In a recent column he wrote for Mile High Sports, former Milwaukee Brewers relief pitcher and now syndicated sports columnist Mark Knudson penned the most insane anti-gay argument stating that sportsmen should stay in the closet to spare their homophobic teammates the horrors of feeling “uncomfortable.”
“Just as absurd as comparing workplace environments is the ridiculous claim by some in the gay community that there wouldn’t be any sort of physical attraction for a gay athlete toward any of his straight teammates – which would cause those very uncomfortable situations. He’s gay; he’s not dead. He can’t just flip a switch and turn off his feelings when he walks into the locker room.
Of course he’s going to have feelings of attraction toward a teammate or two. It’s human nature. These are some of the most physically fit and desirable human beings on the planet. The gay athlete isn’t going to notice that? And obviously, the straight teammates are going to feel the same sort of vibe that the attractive girl on the co-ed softball team gets from a few of the men on her team. Attractive people know when they’re being “checked out” and it leads to those very awkward moments. It’s human nature for people to be attracted to other people and it’s not going to stop happening because the workplace environment is a locker room rather than a typical office setting…….
……….No one has said that gays should not be allowed to play in the NFL. What has been said is that having a gay teammate would make some players uncomfortable. That’s about their feelings. Feelings aren’t right or wrong; they’re just feelings. It’s telling someone their feelings are wrong that’s the real wrong.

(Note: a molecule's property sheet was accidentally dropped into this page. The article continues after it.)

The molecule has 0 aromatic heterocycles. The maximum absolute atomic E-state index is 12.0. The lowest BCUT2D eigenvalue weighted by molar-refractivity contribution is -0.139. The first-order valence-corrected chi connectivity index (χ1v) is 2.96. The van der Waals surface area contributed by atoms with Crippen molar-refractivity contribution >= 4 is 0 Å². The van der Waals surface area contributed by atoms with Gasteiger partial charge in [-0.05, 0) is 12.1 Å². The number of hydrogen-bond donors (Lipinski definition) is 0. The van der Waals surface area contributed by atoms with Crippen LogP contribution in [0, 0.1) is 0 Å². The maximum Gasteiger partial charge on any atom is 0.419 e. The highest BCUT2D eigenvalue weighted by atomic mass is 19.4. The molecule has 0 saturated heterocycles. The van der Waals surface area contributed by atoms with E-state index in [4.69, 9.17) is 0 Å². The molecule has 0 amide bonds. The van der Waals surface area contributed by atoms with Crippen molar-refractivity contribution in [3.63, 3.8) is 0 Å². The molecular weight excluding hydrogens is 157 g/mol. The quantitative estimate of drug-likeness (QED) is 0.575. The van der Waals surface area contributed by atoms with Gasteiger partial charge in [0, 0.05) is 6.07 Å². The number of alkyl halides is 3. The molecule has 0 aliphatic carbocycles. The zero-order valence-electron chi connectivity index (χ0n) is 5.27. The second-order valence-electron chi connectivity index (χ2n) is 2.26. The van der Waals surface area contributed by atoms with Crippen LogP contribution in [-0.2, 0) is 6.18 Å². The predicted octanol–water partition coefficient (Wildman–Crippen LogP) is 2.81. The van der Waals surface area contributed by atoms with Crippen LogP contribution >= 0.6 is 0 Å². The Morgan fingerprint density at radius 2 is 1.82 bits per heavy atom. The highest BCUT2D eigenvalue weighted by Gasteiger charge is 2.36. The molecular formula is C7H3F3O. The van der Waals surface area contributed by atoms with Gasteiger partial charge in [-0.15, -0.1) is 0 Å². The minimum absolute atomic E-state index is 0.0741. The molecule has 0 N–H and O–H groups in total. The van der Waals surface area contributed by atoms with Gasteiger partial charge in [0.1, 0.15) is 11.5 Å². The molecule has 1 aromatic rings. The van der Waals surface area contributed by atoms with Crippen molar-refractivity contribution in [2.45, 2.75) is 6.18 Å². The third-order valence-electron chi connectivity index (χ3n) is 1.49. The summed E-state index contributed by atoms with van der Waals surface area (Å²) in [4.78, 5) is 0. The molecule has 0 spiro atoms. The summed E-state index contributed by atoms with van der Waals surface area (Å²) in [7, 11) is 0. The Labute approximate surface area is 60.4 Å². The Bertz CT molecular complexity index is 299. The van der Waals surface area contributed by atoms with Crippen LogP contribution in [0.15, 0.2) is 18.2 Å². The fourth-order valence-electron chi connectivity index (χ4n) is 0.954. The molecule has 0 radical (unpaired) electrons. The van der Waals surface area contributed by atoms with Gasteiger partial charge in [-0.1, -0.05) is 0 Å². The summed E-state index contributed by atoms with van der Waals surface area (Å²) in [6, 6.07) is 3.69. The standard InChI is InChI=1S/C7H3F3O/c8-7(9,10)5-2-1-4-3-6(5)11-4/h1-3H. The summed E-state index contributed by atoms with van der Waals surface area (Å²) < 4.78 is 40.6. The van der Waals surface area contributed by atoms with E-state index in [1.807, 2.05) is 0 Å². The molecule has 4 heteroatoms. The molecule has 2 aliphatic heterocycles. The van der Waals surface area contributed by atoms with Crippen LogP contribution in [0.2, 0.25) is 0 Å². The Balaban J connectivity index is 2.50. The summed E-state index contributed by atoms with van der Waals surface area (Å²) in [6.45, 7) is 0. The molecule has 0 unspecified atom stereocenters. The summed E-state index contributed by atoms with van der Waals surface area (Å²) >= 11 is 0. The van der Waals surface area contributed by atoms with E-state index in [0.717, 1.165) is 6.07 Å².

So what’s being debated here is not actual discrimination, but rather hurt feelings. Just because [retired out football player Esera Tuaolo] felt uncomfortable about his homosexuality inside a machismo-filled, heterosexual-dominated locker room does not mean he was denied any opportunities. In fact, he endured emotionally and has profited handsomely by taking full advantage of his talents and opportunities.
It’s also important to consider that the heterosexual players involved have feelings, too, and they’’e no more or less valid than the feelings of those in the gay community. It’s amazing how many people feel free to criticize and tell athletes how they are supposed to feel, as if that’s anyone else’s right.”
What about MY feelings of being repressed? Of not allowing people know who I really am? Of hearing all those cruel jokes in the locker room? Of not being able to talk about my last date? Of not being able to express my own dreams and desires? Of not being allowed to pursue my own happiness?
Oh and by the way, with an unimpressive win-loss record of 24-29, and an ERA of 4.72 no gays in the lockeroom between 1985 and 1993 to make you feel “uncomfortable” Whats your excuse for your lackluster? Has-been, never-was moron.